Today reality is that cybercriminals are all the time trying to hack into organisations and individuals’ devices and steal crucial information and data.
The proof is in the numbers. According to the widely quoted Mid-Year Update for the 2021 SonicWall Cyber Threat Report, ransomware attacks rose to 304.6 million in 2020, up 62% over 2019. Some of the increase occurred as more of the U.S. workforce started working from home due to the pandemic. There were also 226.3 million ransomware attacks through May of this year, up 116% year to date over last year.
Some people may choose to ignore the advice and throw caution to the wind. If they’re lucky, it’ll be a minor inconvenience, and their anti-virus software will stop the malware before it can cause serious damage. However, if they’re among the growing thousands of victims each year, hackers will force them to pay a ransom for their precious data or steal their identity or worse.
One hack of a single individual can lead to a cascade of hacks and much larger problems. For instance, hackers can break into your personal computer without you knowing it, add malware to one of your devices that unpacks wherever you go, bypassing firewalls and other security, straight into your home network, friend’s home, the library, and your workplace.
A “cybersecurity mindset” protects you, your devices, and your data and everywhere you connect your devices. So, when we say, “Be Cyber Smart and Lock It Down,” what we mean is taking personal responsibility for not only how you connect but also actions you take to keep yourself secure.
Some action points that everyone can use to help step up:
Start with passwords: lockdown your devices, software and information with strong passwords that protect you from becoming an easy hack. There are some basic rules for good passwords. The first is the length – a minimum of 12 characters, with a mix of uppercase and lowercase letters. You should also have numbers and symbols (ex: @ # $). Check with your platform; they may have specific requirements like the length and number, and type of symbols. One very important rule: ensure that your password is unique. Avoid obvious hooks, like your address, recognizable names, dates, and phone numbers. Avoid any information that someone may learn by reading your social media profiles. The second is: USE YOUR PASSWORDS and turn on two-step verification wherever you can.
PROTECT all personal identifications
Privacy is a matter of personal choice. We want to open some things for the sake of convenience (shopping and health apps, for instance). However, the privacy settings you set on your devices and apps could also open you up to hacks. Being “smart” about your cybersecurity means knowing how hackers attack devices and steal information from open apps. Security experts recommend that you set your privacy settings based on the actual need for specific tasks. For instance, change your privacy settings when conditions change, like when travelling or using public networks (e.g., coffee shop Wi-Fi, more on that later).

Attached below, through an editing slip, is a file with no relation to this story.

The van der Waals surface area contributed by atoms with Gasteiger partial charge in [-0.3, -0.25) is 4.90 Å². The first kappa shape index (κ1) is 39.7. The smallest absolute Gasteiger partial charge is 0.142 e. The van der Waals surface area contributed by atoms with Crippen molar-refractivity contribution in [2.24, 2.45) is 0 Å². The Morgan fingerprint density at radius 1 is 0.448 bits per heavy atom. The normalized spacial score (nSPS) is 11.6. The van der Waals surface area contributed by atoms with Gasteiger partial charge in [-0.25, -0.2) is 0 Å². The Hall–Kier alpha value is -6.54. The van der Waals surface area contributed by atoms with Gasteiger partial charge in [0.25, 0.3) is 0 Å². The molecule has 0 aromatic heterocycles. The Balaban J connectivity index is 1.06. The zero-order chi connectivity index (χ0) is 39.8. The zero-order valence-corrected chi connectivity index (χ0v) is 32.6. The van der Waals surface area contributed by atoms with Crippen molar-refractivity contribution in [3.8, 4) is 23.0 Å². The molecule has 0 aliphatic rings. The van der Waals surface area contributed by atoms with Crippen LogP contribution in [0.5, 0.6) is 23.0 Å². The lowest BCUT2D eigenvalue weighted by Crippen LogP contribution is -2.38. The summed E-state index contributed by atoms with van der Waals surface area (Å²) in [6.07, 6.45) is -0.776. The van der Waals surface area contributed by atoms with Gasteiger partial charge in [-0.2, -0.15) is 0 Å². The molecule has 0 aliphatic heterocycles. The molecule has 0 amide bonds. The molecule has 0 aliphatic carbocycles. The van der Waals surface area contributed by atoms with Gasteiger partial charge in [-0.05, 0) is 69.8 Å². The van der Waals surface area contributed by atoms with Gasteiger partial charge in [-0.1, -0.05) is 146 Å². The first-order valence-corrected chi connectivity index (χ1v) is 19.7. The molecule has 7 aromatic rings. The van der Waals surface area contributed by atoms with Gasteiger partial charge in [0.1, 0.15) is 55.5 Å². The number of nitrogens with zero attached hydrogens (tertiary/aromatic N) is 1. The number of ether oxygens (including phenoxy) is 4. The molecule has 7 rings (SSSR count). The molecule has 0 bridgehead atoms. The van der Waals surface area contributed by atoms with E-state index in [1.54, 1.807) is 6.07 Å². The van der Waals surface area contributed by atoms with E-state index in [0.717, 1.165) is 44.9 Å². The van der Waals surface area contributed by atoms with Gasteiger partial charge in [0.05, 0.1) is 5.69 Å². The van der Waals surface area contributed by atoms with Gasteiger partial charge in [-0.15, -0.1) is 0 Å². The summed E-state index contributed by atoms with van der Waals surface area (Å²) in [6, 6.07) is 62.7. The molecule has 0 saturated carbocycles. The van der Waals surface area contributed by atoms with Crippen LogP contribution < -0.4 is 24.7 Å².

PROTECT important data
Maybe it seems obvious, but your data (photos, reports, accounting, proprietary documents) are your most vulnerable possessions. We also want to take extra care of our social security numbers, bank accounts, and credit card numbers. And all of that is at risk when we leave it in open apps (no password) or send it on unencrypted emails. So please keep it safe and LOCK IT DOWN! And be very wary of phishing campaigns. Hackers use any means they can to break into your devices and network. For example, they’ll spoof organizations you trust, friends, family members, co-workers, or even your boss. Phishing messages can come by email or phone text. Some of these messages look very authentic. We’ll go into more detail about how to detect phishing messages in another post, but you can make a personal policy to never share private information via email or text with anyone.
PROTECT all devices in use
If you didn’t know already, public Wi-Fi hotspots are not secure. Unfortunately, that means the public hotspots at your favourite coffee shop, restaurants, shopping malls, libraries, and especially airports. With minimal knowledge and equipment, hackers can scan unencrypted data streams that contain passwords and account information that you send and receive. Several years ago, scammers took it further and created elaborate spoof Wi-Fi networks with name and branding marks similar to what people expected.
However, there are several things you can do to lock it down:
- Turn off the Wi-Fi auto-connect feature on your devices. Turn it back on when you need it and choose the networks you want to use
- Use secure wireless networks that have WPA or WPA2 password protection. Unfortunately, these are uncommon for places like the local coffee shop or the airport, so they may be challenging to find
- Install mobile security software with malware and virus detection for laptops, pads, and phones. You may also install a VPN (a virtual private network) that encrypts your data stream even if the Wi-Fi network does not.
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